The US is exposed to greater set of digital winners, technology stocks and other secular growth stories and probably deserves a premium relative to the rest of the world due to above-average secular growth and quality.  Eurozone equities valuations are attractive as they tend to outperform when global purchasing manager indexes are rising however corporate earnings are lagging global peers in Japan and the United Kingdom.

While the outlook for many emerging markets in our region remains challenging as they rely heavily on tourism and old economy industries, the prospects in China looks more promising.  Growth should rebound strongly in China, and their equity market is now dominated by new economy stocks which should benefit from the government focus on environment, technology, and digital health in the latest 5-year plan.

Sector rotation will be an important driver of value add in 2021.  Investors should be rotating out of sectors that have performed well during lockdowns and pivot to sectors that have lagged.  Consumer staple stocks benefited strongly over the last year but generate only moderate earnings growth while valuations remain demanding.  This sector continues to be exposed to intense competitive pressure from niche brands and other disruptive forces.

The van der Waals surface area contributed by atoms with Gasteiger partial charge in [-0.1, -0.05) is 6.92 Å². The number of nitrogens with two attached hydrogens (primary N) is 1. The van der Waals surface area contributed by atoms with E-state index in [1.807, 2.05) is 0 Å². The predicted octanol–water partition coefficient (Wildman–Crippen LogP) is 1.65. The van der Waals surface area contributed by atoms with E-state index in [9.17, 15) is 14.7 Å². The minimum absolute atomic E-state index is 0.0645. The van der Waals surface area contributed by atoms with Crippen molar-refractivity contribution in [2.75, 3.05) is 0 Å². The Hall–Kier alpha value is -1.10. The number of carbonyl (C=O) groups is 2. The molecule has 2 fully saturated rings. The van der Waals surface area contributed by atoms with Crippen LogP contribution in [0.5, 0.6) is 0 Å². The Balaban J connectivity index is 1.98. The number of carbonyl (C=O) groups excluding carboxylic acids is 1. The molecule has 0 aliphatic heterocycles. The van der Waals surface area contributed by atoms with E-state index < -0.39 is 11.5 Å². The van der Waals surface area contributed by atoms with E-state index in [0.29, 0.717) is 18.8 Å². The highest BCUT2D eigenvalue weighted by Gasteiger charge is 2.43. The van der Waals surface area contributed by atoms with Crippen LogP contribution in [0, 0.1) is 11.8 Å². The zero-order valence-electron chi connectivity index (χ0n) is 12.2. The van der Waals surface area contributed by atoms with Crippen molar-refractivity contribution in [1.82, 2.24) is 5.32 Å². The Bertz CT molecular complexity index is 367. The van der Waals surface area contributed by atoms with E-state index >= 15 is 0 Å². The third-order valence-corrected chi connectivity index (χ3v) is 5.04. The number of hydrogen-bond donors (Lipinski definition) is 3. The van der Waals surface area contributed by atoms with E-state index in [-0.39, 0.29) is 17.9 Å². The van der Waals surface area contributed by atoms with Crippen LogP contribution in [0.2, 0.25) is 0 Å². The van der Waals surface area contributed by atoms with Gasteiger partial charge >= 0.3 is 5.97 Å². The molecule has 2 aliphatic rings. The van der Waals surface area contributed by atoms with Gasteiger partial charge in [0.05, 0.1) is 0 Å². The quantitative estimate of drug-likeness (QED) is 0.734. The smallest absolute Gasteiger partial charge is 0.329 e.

While property securities, particularly office and retail stocks, performed poorly during Covid-19, their outlook remains somewhat mixed.  The positive impacts of economies reopening will continue to fight against the structural headwinds of working from home and online shopping.  However, the prospects for infrastructure appear more optimistic.  There are attractive opportunities within infrastructure sectors globally to deliver capital growth and a 5 per cent dividend yield.  Sectors such as transportation, telecommunications, and renewable energy will attract significant capital after years of underinvestment.

Healthcare offers exposure to defensive and good quality companies and benefit from various secular growth themes including digital health, demographic trends, and structural growth in emerging markets.  Financials, particularly in offshore markets, continue to be attractively valued across the board and positive economic momentum and some further modest increases in bond yields should provide a solid environment for returns.  Dividend growth and share buy-back programmes will add further impetus to returns.